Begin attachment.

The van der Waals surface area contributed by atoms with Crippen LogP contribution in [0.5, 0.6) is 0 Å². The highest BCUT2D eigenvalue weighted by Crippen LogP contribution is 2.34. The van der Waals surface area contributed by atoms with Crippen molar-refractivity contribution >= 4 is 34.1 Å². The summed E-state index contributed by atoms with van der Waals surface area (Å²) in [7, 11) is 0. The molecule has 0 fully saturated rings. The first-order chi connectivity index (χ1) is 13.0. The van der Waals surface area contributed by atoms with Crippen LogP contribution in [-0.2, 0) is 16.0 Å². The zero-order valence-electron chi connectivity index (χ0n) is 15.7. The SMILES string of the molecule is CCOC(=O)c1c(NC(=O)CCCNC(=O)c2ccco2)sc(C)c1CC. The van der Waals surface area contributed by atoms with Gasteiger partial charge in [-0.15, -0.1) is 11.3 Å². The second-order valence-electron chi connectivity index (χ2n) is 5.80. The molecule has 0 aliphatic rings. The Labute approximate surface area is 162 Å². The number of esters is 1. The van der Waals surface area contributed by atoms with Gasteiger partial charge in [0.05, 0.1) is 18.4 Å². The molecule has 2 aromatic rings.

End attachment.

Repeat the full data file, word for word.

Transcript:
The van der Waals surface area contributed by atoms with Crippen LogP contribution in [0.5, 0.6) is 0 Å². The highest BCUT2D eigenvalue weighted by Crippen LogP contribution is 2.34. The van der Waals surface area contributed by atoms with Crippen molar-refractivity contribution >= 4 is 34.1 Å². The summed E-state index contributed by atoms with van der Waals surface area (Å²) in [7, 11) is 0. The molecule has 0 fully saturated rings. The first-order chi connectivity index (χ1) is 13.0. The van der Waals surface area contributed by atoms with Crippen LogP contribution in [-0.2, 0) is 16.0 Å². The zero-order valence-electron chi connectivity index (χ0n) is 15.7. The SMILES string of the molecule is CCOC(=O)c1c(NC(=O)CCCNC(=O)c2ccco2)sc(C)c1CC. The van der Waals surface area contributed by atoms with Gasteiger partial charge in [-0.15, -0.1) is 11.3 Å². The second-order valence-electron chi connectivity index (χ2n) is 5.80. The molecule has 0 aliphatic rings. The Labute approximate surface area is 162 Å². The number of esters is 1. The van der Waals surface area contributed by atoms with Gasteiger partial charge in [0.05, 0.1) is 18.4 Å². The molecule has 2 aromatic rings.